Aug 24, 2016

Unwelcome Rains Will Put Stress on Lake Okeechobee’s Dike

Lake Okeechobee, Florida
USA
by
Jeff Masters
,
Weather Underground
Water level of Florida's Lake Okeechobee between January 2015 and August 23, 2016. Heavy winter El Niño rains forced emergency dumping in February, and dumping at a slower rate has continued all year. The Army Corps tries to keep the lake level below 15.5'; the dike surrounding the lake is in danger of failure when the lake level hits 18.5'. As of August 23, 2016, the lake level was 14.7’. Lake Okeechobee reached an elevation of 18.6' and 18.5'--both 1-in-30-year events--in 1995 and 1998. Image: USACE
Water level of Florida's Lake Okeechobee between January 2015 and August 23, 2016. Heavy winter El Niño rains forced emergency dumping in February, and dumping at a slower rate has continued all year. The Army Corps tries to keep the lake level below 15.5'; the dike surrounding the lake is in danger of failure when the lake level hits 18.5'. As of August 23, 2016, the lake level was 14.7’. Lake Okeechobee reached an elevation of 18.6' and 18.5'--both 1-in-30-year events--in 1995 and 1998. Image: USACE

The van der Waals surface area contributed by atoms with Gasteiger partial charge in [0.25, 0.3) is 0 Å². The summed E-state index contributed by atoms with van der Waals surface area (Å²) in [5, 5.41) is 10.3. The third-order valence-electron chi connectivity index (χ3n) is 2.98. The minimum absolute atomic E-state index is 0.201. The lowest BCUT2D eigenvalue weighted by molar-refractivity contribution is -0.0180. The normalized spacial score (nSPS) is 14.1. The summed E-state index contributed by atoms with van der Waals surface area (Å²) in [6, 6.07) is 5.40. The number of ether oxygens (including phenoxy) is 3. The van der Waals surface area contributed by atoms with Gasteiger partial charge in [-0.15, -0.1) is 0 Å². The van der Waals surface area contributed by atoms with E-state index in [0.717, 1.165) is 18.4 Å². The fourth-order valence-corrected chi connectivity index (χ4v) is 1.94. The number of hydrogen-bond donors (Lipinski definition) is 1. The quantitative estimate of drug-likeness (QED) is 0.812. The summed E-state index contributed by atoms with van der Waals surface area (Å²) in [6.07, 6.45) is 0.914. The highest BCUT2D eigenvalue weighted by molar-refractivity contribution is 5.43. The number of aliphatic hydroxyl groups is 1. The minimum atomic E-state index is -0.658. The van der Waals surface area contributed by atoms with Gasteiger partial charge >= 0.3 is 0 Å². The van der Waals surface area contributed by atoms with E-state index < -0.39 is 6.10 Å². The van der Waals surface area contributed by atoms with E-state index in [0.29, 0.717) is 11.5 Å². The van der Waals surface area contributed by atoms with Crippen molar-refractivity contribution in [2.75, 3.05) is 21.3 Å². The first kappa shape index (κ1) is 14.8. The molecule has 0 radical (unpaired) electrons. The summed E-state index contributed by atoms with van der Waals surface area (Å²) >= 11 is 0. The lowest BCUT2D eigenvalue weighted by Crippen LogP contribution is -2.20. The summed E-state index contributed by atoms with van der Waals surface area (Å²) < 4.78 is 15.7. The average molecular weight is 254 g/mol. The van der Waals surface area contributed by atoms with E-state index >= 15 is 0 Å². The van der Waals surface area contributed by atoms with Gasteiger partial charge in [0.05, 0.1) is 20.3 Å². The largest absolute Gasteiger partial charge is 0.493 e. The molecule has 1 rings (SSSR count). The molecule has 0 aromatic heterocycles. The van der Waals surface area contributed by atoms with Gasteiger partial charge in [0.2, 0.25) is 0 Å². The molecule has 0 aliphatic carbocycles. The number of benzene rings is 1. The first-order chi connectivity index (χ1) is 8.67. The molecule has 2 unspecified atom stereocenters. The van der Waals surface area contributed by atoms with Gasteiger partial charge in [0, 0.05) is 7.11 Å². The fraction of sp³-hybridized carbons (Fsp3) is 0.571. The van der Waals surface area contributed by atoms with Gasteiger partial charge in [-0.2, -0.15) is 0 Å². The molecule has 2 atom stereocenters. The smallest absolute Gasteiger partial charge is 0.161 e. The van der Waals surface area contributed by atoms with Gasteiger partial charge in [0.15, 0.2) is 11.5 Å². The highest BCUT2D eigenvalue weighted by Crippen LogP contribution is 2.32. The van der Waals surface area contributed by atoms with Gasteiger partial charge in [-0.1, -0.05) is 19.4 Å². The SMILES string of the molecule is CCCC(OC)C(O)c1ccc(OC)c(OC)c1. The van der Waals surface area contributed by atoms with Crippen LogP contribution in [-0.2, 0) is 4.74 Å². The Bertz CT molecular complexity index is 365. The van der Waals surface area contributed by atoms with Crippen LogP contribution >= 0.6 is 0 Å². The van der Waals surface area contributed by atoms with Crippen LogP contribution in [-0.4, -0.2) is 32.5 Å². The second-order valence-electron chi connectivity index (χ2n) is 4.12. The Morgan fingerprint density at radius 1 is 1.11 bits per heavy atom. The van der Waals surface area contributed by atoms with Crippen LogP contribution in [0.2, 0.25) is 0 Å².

Even if 99L never develops into a tropical cyclone, it has the potential to dump a large amount of rain on a place that doesn’t need it—the catchment basin of Lake Okeechobee in Central Florida. The huge lake represents an important source of fresh water to South Florida, but also poses a grave danger. The 25 - 30'-tall, 143-mile long Herbert Hoover Dike surrounding the lake was built in the 1930s out of gravel, rock, limestone, sand, and shell using old engineering methods. The dike is tall enough that it is very unlikely to be overtopped by a storm surge from the waters inside the lake, but the dike is vulnerable to leaking and failure when heavy rains bring high water levels to the lake. Torrential rains of 7+ inches from a tropical storm or hurricane are capable of raising the lake level by over three feet in a few weeks; this occurred in 2008, when Tropical Storm Fay took a leisurely romp across Florida, and again in 2012, when Tropical Storm Isaac lumbered past